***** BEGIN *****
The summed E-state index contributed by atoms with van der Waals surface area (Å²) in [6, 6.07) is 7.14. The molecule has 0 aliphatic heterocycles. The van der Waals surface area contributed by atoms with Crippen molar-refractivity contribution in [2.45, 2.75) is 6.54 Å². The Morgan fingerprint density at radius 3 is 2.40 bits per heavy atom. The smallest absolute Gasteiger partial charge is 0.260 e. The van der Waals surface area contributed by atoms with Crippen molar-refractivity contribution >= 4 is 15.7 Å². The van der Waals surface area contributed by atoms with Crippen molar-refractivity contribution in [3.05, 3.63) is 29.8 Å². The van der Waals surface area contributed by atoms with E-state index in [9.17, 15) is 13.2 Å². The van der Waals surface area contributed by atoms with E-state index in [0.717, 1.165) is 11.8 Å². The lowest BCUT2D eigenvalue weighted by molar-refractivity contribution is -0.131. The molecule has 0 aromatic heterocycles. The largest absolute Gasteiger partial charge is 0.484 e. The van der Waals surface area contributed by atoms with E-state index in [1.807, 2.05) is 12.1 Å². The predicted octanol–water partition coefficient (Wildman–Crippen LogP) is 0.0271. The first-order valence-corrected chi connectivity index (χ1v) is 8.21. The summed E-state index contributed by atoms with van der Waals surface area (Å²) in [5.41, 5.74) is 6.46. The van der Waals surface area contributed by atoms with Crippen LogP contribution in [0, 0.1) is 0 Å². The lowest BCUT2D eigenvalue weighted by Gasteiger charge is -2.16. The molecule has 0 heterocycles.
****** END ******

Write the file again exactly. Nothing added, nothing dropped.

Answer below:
The summed E-state index contributed by atoms with van der Waals surface area (Å²) in [6, 6.07) is 7.14. The molecule has 0 aliphatic heterocycles. The van der Waals surface area contributed by atoms with Crippen molar-refractivity contribution in [2.45, 2.75) is 6.54 Å². The Morgan fingerprint density at radius 3 is 2.40 bits per heavy atom. The smallest absolute Gasteiger partial charge is 0.260 e. The van der Waals surface area contributed by atoms with Crippen molar-refractivity contribution >= 4 is 15.7 Å². The van der Waals surface area contributed by atoms with Crippen molar-refractivity contribution in [3.05, 3.63) is 29.8 Å². The van der Waals surface area contributed by atoms with E-state index in [9.17, 15) is 13.2 Å². The van der Waals surface area contributed by atoms with E-state index in [0.717, 1.165) is 11.8 Å². The lowest BCUT2D eigenvalue weighted by molar-refractivity contribution is -0.131. The molecule has 0 aromatic heterocycles. The largest absolute Gasteiger partial charge is 0.484 e. The van der Waals surface area contributed by atoms with E-state index in [1.807, 2.05) is 12.1 Å². The predicted octanol–water partition coefficient (Wildman–Crippen LogP) is 0.0271. The first-order valence-corrected chi connectivity index (χ1v) is 8.21. The summed E-state index contributed by atoms with van der Waals surface area (Å²) in [5.41, 5.74) is 6.46. The van der Waals surface area contributed by atoms with Crippen LogP contribution in [0, 0.1) is 0 Å². The lowest BCUT2D eigenvalue weighted by Gasteiger charge is -2.16. The molecule has 0 heterocycles.